For example, a recent study showed that irregular sleep patterns alone may contribute to the risk of atherosclerosis, and people who are very sleepy during the day are also more likely to have cardiovascular events, added Dr. Grander to it.

“Sleep is essential to helping the body repair itself,” says Wafi Momin, DO, a cardiologist at UTHealth Houston Heart & Vascular and Memorial Hermann. “Getting at least seven hours of sleep each night helps your body recover and allows you to function normally the next day.”

Getting enough shut-eye can also help control blood pressure, blood sugar and weight, all of which contribute to heart health.

“Regular, consistent sleep also helps regulate blood pressure, sugar levels and weight,” said Dr. Momin. “These health issues are linked to heart conditions such as heart attack and stroke, so getting enough sleep and regulating these risk factors can be a big help.”

Sleep deprivation, a result of insomnia, puts the body under stress, which releases cortisol, which could accelerate atherosclerosis, Dean explained. a study performed on patients who developed an acute myocardial infarction (MI), it was found that the concentration of cortisol in their hair was elevated in the month prior to the MI.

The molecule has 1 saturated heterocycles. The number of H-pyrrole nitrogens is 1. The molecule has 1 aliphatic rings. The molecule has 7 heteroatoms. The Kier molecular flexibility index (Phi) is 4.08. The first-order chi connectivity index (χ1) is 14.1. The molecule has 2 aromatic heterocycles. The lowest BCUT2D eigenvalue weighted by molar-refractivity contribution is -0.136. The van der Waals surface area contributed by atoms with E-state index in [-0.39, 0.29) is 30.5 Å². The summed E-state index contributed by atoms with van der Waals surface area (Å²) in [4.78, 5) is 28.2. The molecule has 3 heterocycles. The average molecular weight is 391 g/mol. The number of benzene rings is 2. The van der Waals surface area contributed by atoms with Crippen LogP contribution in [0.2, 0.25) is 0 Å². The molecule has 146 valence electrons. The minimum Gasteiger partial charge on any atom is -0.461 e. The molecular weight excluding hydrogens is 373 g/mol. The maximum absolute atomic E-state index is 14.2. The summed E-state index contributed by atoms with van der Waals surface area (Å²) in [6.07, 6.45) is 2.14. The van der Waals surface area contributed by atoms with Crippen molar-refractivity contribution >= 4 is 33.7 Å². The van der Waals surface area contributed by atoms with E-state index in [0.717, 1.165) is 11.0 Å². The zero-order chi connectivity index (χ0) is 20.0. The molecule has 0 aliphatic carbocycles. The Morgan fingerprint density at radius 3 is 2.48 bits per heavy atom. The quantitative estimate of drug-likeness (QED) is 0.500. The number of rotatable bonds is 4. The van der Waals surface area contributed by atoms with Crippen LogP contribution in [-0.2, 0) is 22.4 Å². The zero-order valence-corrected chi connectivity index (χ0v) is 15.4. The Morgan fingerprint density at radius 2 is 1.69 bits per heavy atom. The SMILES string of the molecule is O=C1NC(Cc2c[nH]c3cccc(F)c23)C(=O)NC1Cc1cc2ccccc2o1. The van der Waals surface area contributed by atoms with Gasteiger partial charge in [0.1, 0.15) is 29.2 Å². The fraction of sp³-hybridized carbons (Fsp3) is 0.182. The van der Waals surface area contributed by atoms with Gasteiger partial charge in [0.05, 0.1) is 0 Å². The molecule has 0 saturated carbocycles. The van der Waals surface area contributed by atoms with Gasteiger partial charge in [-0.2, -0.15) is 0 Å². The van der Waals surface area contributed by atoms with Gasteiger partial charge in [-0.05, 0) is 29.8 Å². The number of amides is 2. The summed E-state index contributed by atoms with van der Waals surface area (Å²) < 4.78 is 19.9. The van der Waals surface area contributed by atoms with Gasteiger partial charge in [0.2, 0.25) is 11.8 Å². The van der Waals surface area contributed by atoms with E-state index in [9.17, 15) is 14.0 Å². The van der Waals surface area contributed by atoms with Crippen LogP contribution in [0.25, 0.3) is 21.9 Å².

Good sleep hygiene is crucial. Dean suggested:

  • Avoid unpleasant temperatures, light and noise in the bedroom.
  • Minimize screen time an hour before bed.
  • Avoid heavy meals right before bed.
  • Avoid caffeine before bed.

In addition, Dr. Grandner recommended giving yourself plenty of time and space to unwind at night.

“When you go to bed, your mind and body should be ready to disconnect from the day. that means putting screens down, engaging in relaxing behaviors, and not eating or drinking too much right before bed,” said Dr. Grandner.

Even when you are in bed, it is important not to lie awake in bed for too long.

If you can’t sleep, get out of bed and don’t get back into bed until you can sleep. It may mean less sleep tonight, but it can prevent longer-term insomnia, Dr. Grandner out.

The main cause of long-term insomnia is that people have too much trouble sleeping, and sleeping becomes so stressful that the stress of not sleeping keeps you awake and it becomes a self-fulfilling prophecy. The best way to avoid this is to break the bed-is-wake cycle and support a bed-is-sleep connection when you can, added Dr. Grandner to it.

People with insomnia were 69% more likely to have a heart attack than those who didn’t, according to a new study.

The results showed a link between insomnia and heart attack risk. Patients who slept five hours or less had the highest risk of heart attack. People with diabetes and insomnia had double the risk of heart attack.

Getting a good night’s sleep is important for overall health, especially cardiovascular health. It has been proven to stabilize blood sugar, regulate blood pressure and support weight management, all of which are related to heart health.

Good sleep hygiene is essential. For a good night’s sleep, experts recommend keeping the room dark and cool, limiting screen time, and avoiding caffeine right before bed.